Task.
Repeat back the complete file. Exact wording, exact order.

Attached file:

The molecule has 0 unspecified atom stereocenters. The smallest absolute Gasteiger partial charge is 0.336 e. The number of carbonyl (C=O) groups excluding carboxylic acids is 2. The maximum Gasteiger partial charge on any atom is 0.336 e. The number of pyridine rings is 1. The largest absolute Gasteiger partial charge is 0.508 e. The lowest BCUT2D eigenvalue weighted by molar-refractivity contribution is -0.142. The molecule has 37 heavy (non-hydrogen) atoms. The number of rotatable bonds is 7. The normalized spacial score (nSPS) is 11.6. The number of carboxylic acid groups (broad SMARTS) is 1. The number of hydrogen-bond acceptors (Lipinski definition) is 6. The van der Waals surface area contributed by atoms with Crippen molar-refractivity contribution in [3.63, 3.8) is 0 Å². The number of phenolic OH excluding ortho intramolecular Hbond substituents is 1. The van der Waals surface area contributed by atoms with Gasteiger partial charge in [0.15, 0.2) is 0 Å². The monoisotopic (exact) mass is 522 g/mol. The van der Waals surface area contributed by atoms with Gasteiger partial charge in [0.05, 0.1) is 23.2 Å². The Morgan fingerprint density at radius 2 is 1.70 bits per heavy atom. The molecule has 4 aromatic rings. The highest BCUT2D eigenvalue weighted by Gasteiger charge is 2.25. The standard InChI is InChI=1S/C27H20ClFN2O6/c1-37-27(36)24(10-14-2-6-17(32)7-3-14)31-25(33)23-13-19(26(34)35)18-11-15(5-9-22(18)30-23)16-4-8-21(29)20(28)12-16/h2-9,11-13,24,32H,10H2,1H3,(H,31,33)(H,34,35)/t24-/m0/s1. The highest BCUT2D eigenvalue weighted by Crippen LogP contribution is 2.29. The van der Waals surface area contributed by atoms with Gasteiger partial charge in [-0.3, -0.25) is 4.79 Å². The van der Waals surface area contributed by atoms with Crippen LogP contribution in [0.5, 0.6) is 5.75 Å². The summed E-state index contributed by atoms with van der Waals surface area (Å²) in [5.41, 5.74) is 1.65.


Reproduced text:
The molecule has 0 unspecified atom stereocenters. The smallest absolute Gasteiger partial charge is 0.336 e. The number of carbonyl (C=O) groups excluding carboxylic acids is 2. The maximum Gasteiger partial charge on any atom is 0.336 e. The number of pyridine rings is 1. The largest absolute Gasteiger partial charge is 0.508 e. The lowest BCUT2D eigenvalue weighted by molar-refractivity contribution is -0.142. The molecule has 37 heavy (non-hydrogen) atoms. The number of rotatable bonds is 7. The normalized spacial score (nSPS) is 11.6. The number of carboxylic acid groups (broad SMARTS) is 1. The number of hydrogen-bond acceptors (Lipinski definition) is 6. The van der Waals surface area contributed by atoms with Crippen molar-refractivity contribution in [3.63, 3.8) is 0 Å². The number of phenolic OH excluding ortho intramolecular Hbond substituents is 1. The van der Waals surface area contributed by atoms with Gasteiger partial charge in [0.15, 0.2) is 0 Å². The monoisotopic (exact) mass is 522 g/mol. The van der Waals surface area contributed by atoms with Gasteiger partial charge in [0.05, 0.1) is 23.2 Å². The Morgan fingerprint density at radius 2 is 1.70 bits per heavy atom. The molecule has 4 aromatic rings. The highest BCUT2D eigenvalue weighted by Gasteiger charge is 2.25. The standard InChI is InChI=1S/C27H20ClFN2O6/c1-37-27(36)24(10-14-2-6-17(32)7-3-14)31-25(33)23-13-19(26(34)35)18-11-15(5-9-22(18)30-23)16-4-8-21(29)20(28)12-16/h2-9,11-13,24,32H,10H2,1H3,(H,31,33)(H,34,35)/t24-/m0/s1. The highest BCUT2D eigenvalue weighted by Crippen LogP contribution is 2.29. The van der Waals surface area contributed by atoms with Gasteiger partial charge in [-0.3, -0.25) is 4.79 Å². The van der Waals surface area contributed by atoms with Crippen LogP contribution in [0.5, 0.6) is 5.75 Å². The summed E-state index contributed by atoms with van der Waals surface area (Å²) in [5.41, 5.74) is 1.65.